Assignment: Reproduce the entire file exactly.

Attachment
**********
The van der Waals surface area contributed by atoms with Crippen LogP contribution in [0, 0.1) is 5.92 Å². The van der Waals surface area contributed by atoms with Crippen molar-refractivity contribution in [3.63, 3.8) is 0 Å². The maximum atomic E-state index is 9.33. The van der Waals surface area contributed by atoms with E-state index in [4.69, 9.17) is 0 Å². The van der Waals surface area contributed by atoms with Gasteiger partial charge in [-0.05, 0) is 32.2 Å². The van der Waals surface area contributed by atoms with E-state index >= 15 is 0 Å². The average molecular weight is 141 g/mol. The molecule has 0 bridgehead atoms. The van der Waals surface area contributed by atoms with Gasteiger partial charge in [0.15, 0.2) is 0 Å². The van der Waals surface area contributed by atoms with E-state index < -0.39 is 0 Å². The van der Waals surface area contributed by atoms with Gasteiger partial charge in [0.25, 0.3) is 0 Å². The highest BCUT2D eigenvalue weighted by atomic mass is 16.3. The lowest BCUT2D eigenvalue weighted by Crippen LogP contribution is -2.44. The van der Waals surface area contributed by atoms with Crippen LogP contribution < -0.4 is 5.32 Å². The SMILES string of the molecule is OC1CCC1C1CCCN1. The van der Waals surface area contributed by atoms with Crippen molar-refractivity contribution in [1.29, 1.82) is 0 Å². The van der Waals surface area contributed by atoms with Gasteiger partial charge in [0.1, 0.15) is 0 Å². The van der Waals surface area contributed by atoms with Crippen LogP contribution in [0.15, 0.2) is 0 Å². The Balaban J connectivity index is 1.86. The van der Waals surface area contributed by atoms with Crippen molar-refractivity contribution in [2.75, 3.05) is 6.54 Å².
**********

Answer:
The van der Waals surface area contributed by atoms with Crippen LogP contribution in [0, 0.1) is 5.92 Å². The van der Waals surface area contributed by atoms with Crippen molar-refractivity contribution in [3.63, 3.8) is 0 Å². The maximum atomic E-state index is 9.33. The van der Waals surface area contributed by atoms with E-state index in [4.69, 9.17) is 0 Å². The van der Waals surface area contributed by atoms with Gasteiger partial charge in [-0.05, 0) is 32.2 Å². The van der Waals surface area contributed by atoms with E-state index >= 15 is 0 Å². The average molecular weight is 141 g/mol. The molecule has 0 bridgehead atoms. The van der Waals surface area contributed by atoms with Gasteiger partial charge in [0.15, 0.2) is 0 Å². The van der Waals surface area contributed by atoms with E-state index < -0.39 is 0 Å². The van der Waals surface area contributed by atoms with Gasteiger partial charge in [0.25, 0.3) is 0 Å². The highest BCUT2D eigenvalue weighted by atomic mass is 16.3. The lowest BCUT2D eigenvalue weighted by Crippen LogP contribution is -2.44. The van der Waals surface area contributed by atoms with Crippen LogP contribution < -0.4 is 5.32 Å². The SMILES string of the molecule is OC1CCC1C1CCCN1. The van der Waals surface area contributed by atoms with Crippen molar-refractivity contribution in [1.29, 1.82) is 0 Å². The van der Waals surface area contributed by atoms with Gasteiger partial charge in [0.1, 0.15) is 0 Å². The van der Waals surface area contributed by atoms with Crippen LogP contribution in [0.15, 0.2) is 0 Å². The Balaban J connectivity index is 1.86. The van der Waals surface area contributed by atoms with Crippen molar-refractivity contribution in [2.75, 3.05) is 6.54 Å².